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Anyone manage to quit dieting with positive results?

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Old 04-13-2013, 08:12 PM   #121
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Sigh...help...i am so frustrated. Same story as always...i manage to stick with a diet for a month or so, and then i start binging, and the binging becomes more and more frequent until the point where the diet just CLEARLY is not working, and then i figure it's time for a diet break or a new plan, even though a diet break is not warranted since i've barely lost any weight. I keep trying to just raise my calories, basically i'm at maintenance level calories right now, and i STILL can't stick with it!! If i just "stop dieting," however, i'll end up higher than my weight of 160.5 this morning, which is not acceptable. I just don't know what to do I know what will probably happen is that i'll just give up for a couple of weeks, gain another few pounds, panic, and then start on a new diet, do great for the first few weeks...and thus the cycle begins again. Well...if that happens...i guess the good news is that i'm not GAINING weight, just relosing and regaining the same 5 pounds. Better than gaining i guess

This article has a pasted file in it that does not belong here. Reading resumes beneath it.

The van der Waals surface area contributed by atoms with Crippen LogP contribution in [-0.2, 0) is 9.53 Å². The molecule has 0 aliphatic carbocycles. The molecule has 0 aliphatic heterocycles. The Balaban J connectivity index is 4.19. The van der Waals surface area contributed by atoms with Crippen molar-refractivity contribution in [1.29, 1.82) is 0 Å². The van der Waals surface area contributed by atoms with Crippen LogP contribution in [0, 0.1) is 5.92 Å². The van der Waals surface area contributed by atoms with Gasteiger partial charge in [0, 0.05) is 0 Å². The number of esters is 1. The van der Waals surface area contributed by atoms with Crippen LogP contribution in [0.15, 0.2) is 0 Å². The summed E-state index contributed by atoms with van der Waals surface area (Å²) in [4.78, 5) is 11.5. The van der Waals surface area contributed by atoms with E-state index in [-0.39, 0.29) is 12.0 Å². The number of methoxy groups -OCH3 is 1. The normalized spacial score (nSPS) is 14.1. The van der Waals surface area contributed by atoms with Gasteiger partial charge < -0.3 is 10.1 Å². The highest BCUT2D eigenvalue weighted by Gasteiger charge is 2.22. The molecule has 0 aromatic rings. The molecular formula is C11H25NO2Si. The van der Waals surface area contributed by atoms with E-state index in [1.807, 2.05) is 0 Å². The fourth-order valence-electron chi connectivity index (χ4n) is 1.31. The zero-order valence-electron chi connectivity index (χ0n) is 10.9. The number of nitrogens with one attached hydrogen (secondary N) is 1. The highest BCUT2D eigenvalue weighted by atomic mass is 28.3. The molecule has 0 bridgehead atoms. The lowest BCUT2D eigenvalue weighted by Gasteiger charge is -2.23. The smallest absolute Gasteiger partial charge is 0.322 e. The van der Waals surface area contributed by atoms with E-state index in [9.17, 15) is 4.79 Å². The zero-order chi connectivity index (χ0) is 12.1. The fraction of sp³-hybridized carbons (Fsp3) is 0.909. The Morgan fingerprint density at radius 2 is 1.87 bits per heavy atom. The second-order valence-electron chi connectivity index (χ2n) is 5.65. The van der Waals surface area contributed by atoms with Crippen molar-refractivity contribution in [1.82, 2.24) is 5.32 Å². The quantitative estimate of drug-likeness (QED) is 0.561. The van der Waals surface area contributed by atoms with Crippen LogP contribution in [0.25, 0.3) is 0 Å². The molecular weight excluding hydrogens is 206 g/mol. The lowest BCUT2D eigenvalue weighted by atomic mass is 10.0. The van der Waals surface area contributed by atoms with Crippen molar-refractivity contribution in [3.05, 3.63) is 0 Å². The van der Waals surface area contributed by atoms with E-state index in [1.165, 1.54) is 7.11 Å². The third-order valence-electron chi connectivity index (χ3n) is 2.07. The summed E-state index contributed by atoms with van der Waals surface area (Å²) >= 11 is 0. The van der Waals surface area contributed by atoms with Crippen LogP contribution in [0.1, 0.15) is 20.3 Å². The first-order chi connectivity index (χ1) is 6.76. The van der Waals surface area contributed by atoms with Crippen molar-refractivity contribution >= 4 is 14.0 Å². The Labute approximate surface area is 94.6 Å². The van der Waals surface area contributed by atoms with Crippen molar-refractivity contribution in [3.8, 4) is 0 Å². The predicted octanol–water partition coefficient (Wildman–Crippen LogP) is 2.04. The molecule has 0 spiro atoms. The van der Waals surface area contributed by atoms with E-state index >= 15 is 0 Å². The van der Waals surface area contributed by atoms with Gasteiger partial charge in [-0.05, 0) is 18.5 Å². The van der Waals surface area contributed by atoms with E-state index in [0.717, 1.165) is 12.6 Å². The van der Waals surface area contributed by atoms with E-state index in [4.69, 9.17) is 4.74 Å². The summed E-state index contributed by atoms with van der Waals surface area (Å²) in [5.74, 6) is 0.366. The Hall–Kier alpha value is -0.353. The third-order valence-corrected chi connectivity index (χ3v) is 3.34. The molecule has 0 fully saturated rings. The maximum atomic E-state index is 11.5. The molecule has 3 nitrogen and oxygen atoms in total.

For some reason I thought I'd already responded to this post, but as I was going back through the thread I realized that I hadn't (although I meant to).

I don't have a whole lot to add to what bingefree2013 posted, and I agree with that post. I wanted to say, however, that I do have some understanding of your frustration. My situation was a bit different in that I had more weight to lose (I'm saying this based on the information in your profile), but for some reason I just could NOT motivate myself, no matter how hard I tried. I couldn't even take it off for my daughter's wedding, and if that's not a motivator, I don't know what is!